Warzone 2.0’s Proximity Chat Is Predictably Unhinged

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    Warzone 2.0’s Proximity Chat Is Predictably Unhinged

    Even though Warzone 2.0 has only been out for a short while, proximity chat is already a completely insane new feature. The brand-new Call of Duty battle royale started today about an hour sooner than expected, and there are several new elements to sort through, including a completely redesigned inventory system, a tag-team gulag, and proximity talk, often known as toxicity in your vicinity.

    In a video, FaZe Clan member ZooMaa demonstrates how effective proximity chat can be at eliminating opponent team members while also talking so much that they become flustered and choke. During ZooMaa’s stream, an adversary yells, “Come here buddy, I hear you dude.” ZooMaa responds by smack-talking him and asks him repeatedly, “Where are you?” after which they have a comical shouting and shooting match.

    TimTheTatman, a well-known Call of Duty streamer, has undoubtedly already added his voice to the proximity chat debate. In a video he posted, in which he orders an opponent to “peep the head” before headshotting them, he refers to the new feature as “content.”

    Although it won’t really matter if you have your in-game chat turned off or your microphone muted, it is unclear how near you must be for proximity chat to activate. But when it does begin to function, it will be clear that this is the kind of feature that will only increase disorder, arguing, and, frequently, toxicity. Will playing against guys in this game becomes even more intolerable? Maybe. Will I continue to bother others in the same way? Oh, yes.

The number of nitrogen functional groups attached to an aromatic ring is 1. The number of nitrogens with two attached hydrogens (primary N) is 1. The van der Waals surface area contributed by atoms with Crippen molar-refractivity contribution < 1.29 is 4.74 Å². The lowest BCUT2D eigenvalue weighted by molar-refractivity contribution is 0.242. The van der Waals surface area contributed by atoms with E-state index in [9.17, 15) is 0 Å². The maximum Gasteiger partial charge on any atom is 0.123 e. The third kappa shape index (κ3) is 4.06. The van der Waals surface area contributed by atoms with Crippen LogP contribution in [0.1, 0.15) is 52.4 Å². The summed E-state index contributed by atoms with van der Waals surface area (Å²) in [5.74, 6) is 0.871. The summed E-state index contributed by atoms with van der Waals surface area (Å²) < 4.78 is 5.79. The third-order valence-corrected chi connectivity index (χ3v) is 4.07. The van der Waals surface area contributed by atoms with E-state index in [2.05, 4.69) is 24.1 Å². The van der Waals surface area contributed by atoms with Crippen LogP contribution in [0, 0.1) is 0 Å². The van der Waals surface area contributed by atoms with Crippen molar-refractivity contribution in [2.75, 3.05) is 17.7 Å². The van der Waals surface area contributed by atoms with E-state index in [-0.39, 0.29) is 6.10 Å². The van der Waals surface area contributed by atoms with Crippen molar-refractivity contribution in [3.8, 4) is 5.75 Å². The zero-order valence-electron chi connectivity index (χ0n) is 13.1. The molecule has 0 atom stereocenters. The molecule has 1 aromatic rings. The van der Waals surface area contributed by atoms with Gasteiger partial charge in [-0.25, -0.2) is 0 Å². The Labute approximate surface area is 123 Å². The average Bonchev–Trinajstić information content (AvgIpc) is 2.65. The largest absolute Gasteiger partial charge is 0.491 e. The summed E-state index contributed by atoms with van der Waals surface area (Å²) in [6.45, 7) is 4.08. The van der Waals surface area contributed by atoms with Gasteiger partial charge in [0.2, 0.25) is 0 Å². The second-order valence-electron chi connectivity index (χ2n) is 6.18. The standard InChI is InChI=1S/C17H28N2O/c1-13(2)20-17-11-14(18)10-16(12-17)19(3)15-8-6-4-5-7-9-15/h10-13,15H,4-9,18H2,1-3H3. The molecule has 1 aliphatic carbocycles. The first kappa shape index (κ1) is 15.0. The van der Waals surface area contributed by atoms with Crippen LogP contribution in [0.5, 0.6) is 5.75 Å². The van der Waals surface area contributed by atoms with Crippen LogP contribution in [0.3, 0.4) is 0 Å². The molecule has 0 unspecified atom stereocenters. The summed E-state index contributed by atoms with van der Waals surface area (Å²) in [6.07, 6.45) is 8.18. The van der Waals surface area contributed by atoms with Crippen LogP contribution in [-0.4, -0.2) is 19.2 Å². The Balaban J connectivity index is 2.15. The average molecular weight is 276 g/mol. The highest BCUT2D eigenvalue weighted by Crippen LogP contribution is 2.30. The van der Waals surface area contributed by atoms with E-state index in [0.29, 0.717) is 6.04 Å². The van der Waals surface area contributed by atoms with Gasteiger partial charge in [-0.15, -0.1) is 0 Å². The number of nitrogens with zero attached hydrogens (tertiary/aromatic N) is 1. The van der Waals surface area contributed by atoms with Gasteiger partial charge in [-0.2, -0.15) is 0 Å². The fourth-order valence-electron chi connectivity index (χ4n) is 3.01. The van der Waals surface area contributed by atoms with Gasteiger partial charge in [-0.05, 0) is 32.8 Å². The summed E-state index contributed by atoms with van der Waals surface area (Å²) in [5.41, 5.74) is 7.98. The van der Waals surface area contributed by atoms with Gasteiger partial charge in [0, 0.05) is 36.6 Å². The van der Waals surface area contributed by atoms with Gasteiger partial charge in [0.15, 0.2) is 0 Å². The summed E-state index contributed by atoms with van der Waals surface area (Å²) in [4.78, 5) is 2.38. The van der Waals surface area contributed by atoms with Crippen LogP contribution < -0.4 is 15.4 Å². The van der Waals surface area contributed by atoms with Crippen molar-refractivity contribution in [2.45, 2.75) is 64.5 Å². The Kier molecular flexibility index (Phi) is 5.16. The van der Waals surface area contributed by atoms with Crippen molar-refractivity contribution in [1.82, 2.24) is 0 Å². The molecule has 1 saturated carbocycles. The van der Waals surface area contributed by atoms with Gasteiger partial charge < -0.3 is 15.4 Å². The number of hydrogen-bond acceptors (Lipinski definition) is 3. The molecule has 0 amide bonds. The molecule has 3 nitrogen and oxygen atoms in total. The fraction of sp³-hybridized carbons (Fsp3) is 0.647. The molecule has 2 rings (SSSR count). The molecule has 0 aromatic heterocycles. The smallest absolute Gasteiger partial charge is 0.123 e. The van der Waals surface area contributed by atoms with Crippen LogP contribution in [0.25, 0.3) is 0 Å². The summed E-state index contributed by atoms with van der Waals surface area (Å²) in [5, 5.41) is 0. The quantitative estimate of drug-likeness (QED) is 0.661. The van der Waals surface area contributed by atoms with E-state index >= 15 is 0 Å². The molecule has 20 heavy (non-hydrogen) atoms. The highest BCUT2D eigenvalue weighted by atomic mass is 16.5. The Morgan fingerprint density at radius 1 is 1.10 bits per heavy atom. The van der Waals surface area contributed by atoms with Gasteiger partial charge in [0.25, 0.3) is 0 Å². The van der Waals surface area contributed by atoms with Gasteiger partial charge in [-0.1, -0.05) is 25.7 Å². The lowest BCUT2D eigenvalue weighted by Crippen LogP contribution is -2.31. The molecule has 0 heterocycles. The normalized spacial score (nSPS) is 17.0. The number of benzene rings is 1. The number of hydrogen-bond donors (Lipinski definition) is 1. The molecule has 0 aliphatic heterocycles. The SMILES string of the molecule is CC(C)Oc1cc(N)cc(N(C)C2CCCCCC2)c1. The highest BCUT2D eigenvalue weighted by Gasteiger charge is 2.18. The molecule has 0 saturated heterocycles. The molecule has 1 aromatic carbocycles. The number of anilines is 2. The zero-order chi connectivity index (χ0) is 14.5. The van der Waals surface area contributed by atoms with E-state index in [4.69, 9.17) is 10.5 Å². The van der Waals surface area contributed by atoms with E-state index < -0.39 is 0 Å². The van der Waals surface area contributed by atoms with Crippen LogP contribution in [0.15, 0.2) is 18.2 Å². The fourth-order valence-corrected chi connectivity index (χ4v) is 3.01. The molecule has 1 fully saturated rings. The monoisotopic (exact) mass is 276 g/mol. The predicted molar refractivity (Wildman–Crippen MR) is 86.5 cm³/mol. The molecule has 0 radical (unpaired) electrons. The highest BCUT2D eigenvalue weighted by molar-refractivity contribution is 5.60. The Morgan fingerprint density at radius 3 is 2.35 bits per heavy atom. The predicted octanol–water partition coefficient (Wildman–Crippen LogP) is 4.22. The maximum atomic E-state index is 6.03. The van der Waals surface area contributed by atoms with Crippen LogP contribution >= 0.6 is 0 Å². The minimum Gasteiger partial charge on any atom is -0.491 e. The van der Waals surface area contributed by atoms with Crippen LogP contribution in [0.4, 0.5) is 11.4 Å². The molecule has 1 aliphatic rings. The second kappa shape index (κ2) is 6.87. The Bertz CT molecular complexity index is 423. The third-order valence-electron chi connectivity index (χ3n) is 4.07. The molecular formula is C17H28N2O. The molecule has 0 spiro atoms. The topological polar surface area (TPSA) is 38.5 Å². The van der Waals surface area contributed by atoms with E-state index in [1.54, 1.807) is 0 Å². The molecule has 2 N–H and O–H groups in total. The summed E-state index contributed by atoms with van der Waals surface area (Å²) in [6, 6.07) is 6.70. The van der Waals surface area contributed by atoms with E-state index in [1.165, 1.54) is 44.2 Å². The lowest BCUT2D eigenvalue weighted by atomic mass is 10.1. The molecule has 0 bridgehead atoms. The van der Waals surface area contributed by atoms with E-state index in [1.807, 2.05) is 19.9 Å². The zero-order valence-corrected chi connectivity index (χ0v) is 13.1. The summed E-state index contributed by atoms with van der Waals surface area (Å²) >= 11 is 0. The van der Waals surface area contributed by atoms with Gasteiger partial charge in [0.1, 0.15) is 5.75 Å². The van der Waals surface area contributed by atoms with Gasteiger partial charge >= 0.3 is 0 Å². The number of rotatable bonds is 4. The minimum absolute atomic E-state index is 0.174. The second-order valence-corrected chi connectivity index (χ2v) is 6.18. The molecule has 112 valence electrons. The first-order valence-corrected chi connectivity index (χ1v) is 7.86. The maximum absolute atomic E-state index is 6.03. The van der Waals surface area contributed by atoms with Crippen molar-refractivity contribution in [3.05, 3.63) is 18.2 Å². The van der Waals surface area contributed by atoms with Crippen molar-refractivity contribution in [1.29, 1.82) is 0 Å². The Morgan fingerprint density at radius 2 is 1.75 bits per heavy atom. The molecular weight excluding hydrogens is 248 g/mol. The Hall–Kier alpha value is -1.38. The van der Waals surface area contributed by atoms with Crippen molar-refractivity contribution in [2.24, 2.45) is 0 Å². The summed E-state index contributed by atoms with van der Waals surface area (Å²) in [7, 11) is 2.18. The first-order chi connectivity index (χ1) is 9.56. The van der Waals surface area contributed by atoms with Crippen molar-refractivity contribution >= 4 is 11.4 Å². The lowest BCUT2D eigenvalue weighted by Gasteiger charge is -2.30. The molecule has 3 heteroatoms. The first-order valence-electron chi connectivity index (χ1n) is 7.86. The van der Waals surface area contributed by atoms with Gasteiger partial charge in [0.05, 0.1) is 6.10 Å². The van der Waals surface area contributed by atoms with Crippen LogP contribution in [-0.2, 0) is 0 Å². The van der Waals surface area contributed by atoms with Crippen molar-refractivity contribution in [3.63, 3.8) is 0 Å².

My buddies and I received a bounty contract during my first Warzone 2.0 quads match, and we were told where to find an enemy player to kill so we could collect a tidy sum of money. As we got closer to the spot on our tac map, it was obvious that the enemy had climbed to the very top of the tallest structure nearby when he learned there was a bounty on his head. His voice suddenly burst out in my earpiece as we ascended it in pursuit of him, and I screamed his name in the bottom left-hand corner.

    He cried, “Get the fuck away from me!” with increasing panic. I sang back, “I’m coming for you, darling.” Until we flushed him out, my squad started singing “we’re coming for you” like ghosts of schoolchildren from the 19th century. “God dammit,” were his final words.